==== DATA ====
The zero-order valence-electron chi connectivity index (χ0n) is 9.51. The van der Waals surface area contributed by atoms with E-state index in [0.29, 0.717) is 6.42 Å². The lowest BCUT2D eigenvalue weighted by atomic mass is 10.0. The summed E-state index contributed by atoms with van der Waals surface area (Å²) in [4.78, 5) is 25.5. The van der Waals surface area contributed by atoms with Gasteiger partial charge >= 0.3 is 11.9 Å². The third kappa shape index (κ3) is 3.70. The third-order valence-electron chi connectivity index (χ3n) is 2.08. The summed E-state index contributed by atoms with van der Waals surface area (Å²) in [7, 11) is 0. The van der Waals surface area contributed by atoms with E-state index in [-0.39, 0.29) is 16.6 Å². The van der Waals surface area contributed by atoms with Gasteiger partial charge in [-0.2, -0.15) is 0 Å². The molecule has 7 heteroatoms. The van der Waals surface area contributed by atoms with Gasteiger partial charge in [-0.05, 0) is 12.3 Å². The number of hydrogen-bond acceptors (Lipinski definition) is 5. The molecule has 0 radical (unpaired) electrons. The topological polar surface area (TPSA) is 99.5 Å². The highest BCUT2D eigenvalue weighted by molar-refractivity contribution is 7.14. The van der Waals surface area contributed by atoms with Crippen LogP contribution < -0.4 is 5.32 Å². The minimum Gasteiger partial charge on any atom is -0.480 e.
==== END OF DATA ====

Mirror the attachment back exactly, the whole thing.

The zero-order valence-electron chi connectivity index (χ0n) is 9.51. The van der Waals surface area contributed by atoms with E-state index in [0.29, 0.717) is 6.42 Å². The lowest BCUT2D eigenvalue weighted by atomic mass is 10.0. The summed E-state index contributed by atoms with van der Waals surface area (Å²) in [4.78, 5) is 25.5. The van der Waals surface area contributed by atoms with Gasteiger partial charge >= 0.3 is 11.9 Å². The third kappa shape index (κ3) is 3.70. The third-order valence-electron chi connectivity index (χ3n) is 2.08. The summed E-state index contributed by atoms with van der Waals surface area (Å²) in [7, 11) is 0. The van der Waals surface area contributed by atoms with E-state index in [-0.39, 0.29) is 16.6 Å². The van der Waals surface area contributed by atoms with Gasteiger partial charge in [-0.2, -0.15) is 0 Å². The molecule has 7 heteroatoms. The van der Waals surface area contributed by atoms with Gasteiger partial charge in [-0.05, 0) is 12.3 Å². The number of hydrogen-bond acceptors (Lipinski definition) is 5. The molecule has 0 radical (unpaired) electrons. The topological polar surface area (TPSA) is 99.5 Å². The highest BCUT2D eigenvalue weighted by molar-refractivity contribution is 7.14. The van der Waals surface area contributed by atoms with Crippen LogP contribution < -0.4 is 5.32 Å². The minimum Gasteiger partial charge on any atom is -0.480 e.